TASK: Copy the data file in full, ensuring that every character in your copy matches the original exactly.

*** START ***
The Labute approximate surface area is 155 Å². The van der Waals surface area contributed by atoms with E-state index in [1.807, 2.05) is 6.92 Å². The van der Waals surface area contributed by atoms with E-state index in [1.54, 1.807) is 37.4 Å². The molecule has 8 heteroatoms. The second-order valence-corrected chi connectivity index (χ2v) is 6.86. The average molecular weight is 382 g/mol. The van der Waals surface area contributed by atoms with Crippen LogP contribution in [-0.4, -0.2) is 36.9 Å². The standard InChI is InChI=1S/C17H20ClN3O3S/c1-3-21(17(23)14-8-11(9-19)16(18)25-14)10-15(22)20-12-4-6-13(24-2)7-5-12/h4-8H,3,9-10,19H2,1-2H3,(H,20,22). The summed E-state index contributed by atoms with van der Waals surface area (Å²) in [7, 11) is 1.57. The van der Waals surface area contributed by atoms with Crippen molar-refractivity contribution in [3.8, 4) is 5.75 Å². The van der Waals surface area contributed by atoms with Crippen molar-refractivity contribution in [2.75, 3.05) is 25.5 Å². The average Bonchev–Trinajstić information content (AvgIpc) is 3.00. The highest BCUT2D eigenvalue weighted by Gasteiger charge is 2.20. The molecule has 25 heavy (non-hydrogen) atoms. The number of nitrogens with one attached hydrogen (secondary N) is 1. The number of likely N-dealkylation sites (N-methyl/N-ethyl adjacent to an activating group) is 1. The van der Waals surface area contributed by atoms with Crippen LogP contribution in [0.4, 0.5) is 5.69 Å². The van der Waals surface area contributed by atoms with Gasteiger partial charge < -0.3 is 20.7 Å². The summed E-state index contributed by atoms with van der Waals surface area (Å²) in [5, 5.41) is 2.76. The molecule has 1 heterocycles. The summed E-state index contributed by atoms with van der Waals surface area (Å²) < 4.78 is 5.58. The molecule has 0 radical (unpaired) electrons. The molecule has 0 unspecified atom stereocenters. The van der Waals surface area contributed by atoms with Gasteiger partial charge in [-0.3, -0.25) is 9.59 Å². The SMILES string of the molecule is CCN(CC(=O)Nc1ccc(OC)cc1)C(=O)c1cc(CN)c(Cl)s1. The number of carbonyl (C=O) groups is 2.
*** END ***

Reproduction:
The Labute approximate surface area is 155 Å². The van der Waals surface area contributed by atoms with E-state index in [1.807, 2.05) is 6.92 Å². The van der Waals surface area contributed by atoms with E-state index in [1.54, 1.807) is 37.4 Å². The molecule has 8 heteroatoms. The second-order valence-corrected chi connectivity index (χ2v) is 6.86. The average molecular weight is 382 g/mol. The van der Waals surface area contributed by atoms with Crippen LogP contribution in [-0.4, -0.2) is 36.9 Å². The standard InChI is InChI=1S/C17H20ClN3O3S/c1-3-21(17(23)14-8-11(9-19)16(18)25-14)10-15(22)20-12-4-6-13(24-2)7-5-12/h4-8H,3,9-10,19H2,1-2H3,(H,20,22). The summed E-state index contributed by atoms with van der Waals surface area (Å²) in [7, 11) is 1.57. The van der Waals surface area contributed by atoms with Crippen molar-refractivity contribution in [3.8, 4) is 5.75 Å². The van der Waals surface area contributed by atoms with Crippen molar-refractivity contribution in [2.75, 3.05) is 25.5 Å². The average Bonchev–Trinajstić information content (AvgIpc) is 3.00. The highest BCUT2D eigenvalue weighted by Gasteiger charge is 2.20. The molecule has 25 heavy (non-hydrogen) atoms. The number of nitrogens with one attached hydrogen (secondary N) is 1. The number of likely N-dealkylation sites (N-methyl/N-ethyl adjacent to an activating group) is 1. The van der Waals surface area contributed by atoms with Crippen LogP contribution in [0.4, 0.5) is 5.69 Å². The van der Waals surface area contributed by atoms with Gasteiger partial charge < -0.3 is 20.7 Å². The summed E-state index contributed by atoms with van der Waals surface area (Å²) in [5, 5.41) is 2.76. The molecule has 1 heterocycles. The summed E-state index contributed by atoms with van der Waals surface area (Å²) < 4.78 is 5.58. The molecule has 0 radical (unpaired) electrons. The molecule has 0 unspecified atom stereocenters. The van der Waals surface area contributed by atoms with Gasteiger partial charge in [-0.3, -0.25) is 9.59 Å². The SMILES string of the molecule is CCN(CC(=O)Nc1ccc(OC)cc1)C(=O)c1cc(CN)c(Cl)s1. The number of carbonyl (C=O) groups is 2.